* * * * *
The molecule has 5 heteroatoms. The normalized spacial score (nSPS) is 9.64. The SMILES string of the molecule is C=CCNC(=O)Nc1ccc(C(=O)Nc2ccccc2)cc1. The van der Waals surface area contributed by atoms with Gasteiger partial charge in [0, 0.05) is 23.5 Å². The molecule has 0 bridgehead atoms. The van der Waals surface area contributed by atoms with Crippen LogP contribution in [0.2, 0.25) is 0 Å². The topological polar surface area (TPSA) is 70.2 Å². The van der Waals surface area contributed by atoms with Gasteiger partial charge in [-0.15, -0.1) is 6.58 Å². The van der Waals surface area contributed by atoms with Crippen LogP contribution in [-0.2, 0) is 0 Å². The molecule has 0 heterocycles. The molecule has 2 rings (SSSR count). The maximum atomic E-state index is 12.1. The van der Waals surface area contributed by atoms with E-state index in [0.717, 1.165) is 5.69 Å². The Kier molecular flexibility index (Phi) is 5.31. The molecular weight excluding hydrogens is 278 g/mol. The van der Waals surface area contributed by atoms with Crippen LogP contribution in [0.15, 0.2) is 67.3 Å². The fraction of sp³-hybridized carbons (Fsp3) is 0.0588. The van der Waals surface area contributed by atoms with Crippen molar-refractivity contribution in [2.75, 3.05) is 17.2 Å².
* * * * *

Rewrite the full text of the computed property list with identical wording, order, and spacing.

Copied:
The molecule has 5 heteroatoms. The normalized spacial score (nSPS) is 9.64. The SMILES string of the molecule is C=CCNC(=O)Nc1ccc(C(=O)Nc2ccccc2)cc1. The van der Waals surface area contributed by atoms with Gasteiger partial charge in [0, 0.05) is 23.5 Å². The molecule has 0 bridgehead atoms. The van der Waals surface area contributed by atoms with Crippen LogP contribution in [0.2, 0.25) is 0 Å². The topological polar surface area (TPSA) is 70.2 Å². The van der Waals surface area contributed by atoms with Gasteiger partial charge in [-0.15, -0.1) is 6.58 Å². The van der Waals surface area contributed by atoms with Crippen LogP contribution in [-0.2, 0) is 0 Å². The molecule has 0 heterocycles. The molecule has 2 rings (SSSR count). The maximum atomic E-state index is 12.1. The van der Waals surface area contributed by atoms with E-state index in [0.717, 1.165) is 5.69 Å². The Kier molecular flexibility index (Phi) is 5.31. The molecular weight excluding hydrogens is 278 g/mol. The van der Waals surface area contributed by atoms with Crippen LogP contribution in [0.15, 0.2) is 67.3 Å². The fraction of sp³-hybridized carbons (Fsp3) is 0.0588. The van der Waals surface area contributed by atoms with Crippen molar-refractivity contribution in [2.75, 3.05) is 17.2 Å².